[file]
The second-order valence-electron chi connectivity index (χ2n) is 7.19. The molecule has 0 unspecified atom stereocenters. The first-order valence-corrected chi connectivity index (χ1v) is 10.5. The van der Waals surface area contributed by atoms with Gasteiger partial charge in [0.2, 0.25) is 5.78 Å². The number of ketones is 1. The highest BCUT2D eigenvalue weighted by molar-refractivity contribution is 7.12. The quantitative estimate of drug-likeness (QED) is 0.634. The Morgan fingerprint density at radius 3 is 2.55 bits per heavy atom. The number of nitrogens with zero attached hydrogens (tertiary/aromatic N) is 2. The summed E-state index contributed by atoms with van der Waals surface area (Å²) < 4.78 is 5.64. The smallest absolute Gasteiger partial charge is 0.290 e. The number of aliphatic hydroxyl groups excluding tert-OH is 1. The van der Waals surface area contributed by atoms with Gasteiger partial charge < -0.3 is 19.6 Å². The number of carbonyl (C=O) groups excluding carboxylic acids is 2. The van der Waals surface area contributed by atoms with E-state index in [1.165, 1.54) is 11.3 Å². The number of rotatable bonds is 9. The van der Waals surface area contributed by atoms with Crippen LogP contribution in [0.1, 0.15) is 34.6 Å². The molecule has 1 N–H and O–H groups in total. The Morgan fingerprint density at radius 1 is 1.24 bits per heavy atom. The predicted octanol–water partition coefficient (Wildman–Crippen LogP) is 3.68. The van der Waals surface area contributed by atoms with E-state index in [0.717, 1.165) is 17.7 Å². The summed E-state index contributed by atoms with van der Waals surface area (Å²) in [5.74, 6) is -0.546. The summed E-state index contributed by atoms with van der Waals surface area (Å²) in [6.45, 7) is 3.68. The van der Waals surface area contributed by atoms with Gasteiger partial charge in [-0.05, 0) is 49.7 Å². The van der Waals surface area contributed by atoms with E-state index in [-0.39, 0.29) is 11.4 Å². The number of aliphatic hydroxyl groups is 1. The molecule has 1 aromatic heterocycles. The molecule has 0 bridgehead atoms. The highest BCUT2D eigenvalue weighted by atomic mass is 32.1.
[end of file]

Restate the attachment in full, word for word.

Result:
The second-order valence-electron chi connectivity index (χ2n) is 7.19. The molecule has 0 unspecified atom stereocenters. The first-order valence-corrected chi connectivity index (χ1v) is 10.5. The van der Waals surface area contributed by atoms with Gasteiger partial charge in [0.2, 0.25) is 5.78 Å². The number of ketones is 1. The highest BCUT2D eigenvalue weighted by molar-refractivity contribution is 7.12. The quantitative estimate of drug-likeness (QED) is 0.634. The Morgan fingerprint density at radius 3 is 2.55 bits per heavy atom. The number of nitrogens with zero attached hydrogens (tertiary/aromatic N) is 2. The summed E-state index contributed by atoms with van der Waals surface area (Å²) < 4.78 is 5.64. The smallest absolute Gasteiger partial charge is 0.290 e. The number of aliphatic hydroxyl groups excluding tert-OH is 1. The van der Waals surface area contributed by atoms with Gasteiger partial charge < -0.3 is 19.6 Å². The number of carbonyl (C=O) groups excluding carboxylic acids is 2. The van der Waals surface area contributed by atoms with E-state index in [1.165, 1.54) is 11.3 Å². The number of rotatable bonds is 9. The van der Waals surface area contributed by atoms with Crippen LogP contribution in [0.1, 0.15) is 34.6 Å². The molecule has 1 N–H and O–H groups in total. The Morgan fingerprint density at radius 1 is 1.24 bits per heavy atom. The predicted octanol–water partition coefficient (Wildman–Crippen LogP) is 3.68. The van der Waals surface area contributed by atoms with E-state index in [0.717, 1.165) is 17.7 Å². The summed E-state index contributed by atoms with van der Waals surface area (Å²) in [5.74, 6) is -0.546. The summed E-state index contributed by atoms with van der Waals surface area (Å²) in [6.45, 7) is 3.68. The van der Waals surface area contributed by atoms with Gasteiger partial charge in [-0.05, 0) is 49.7 Å². The van der Waals surface area contributed by atoms with E-state index in [-0.39, 0.29) is 11.4 Å². The number of aliphatic hydroxyl groups is 1. The molecule has 1 aromatic heterocycles. The molecule has 0 bridgehead atoms. The highest BCUT2D eigenvalue weighted by atomic mass is 32.1.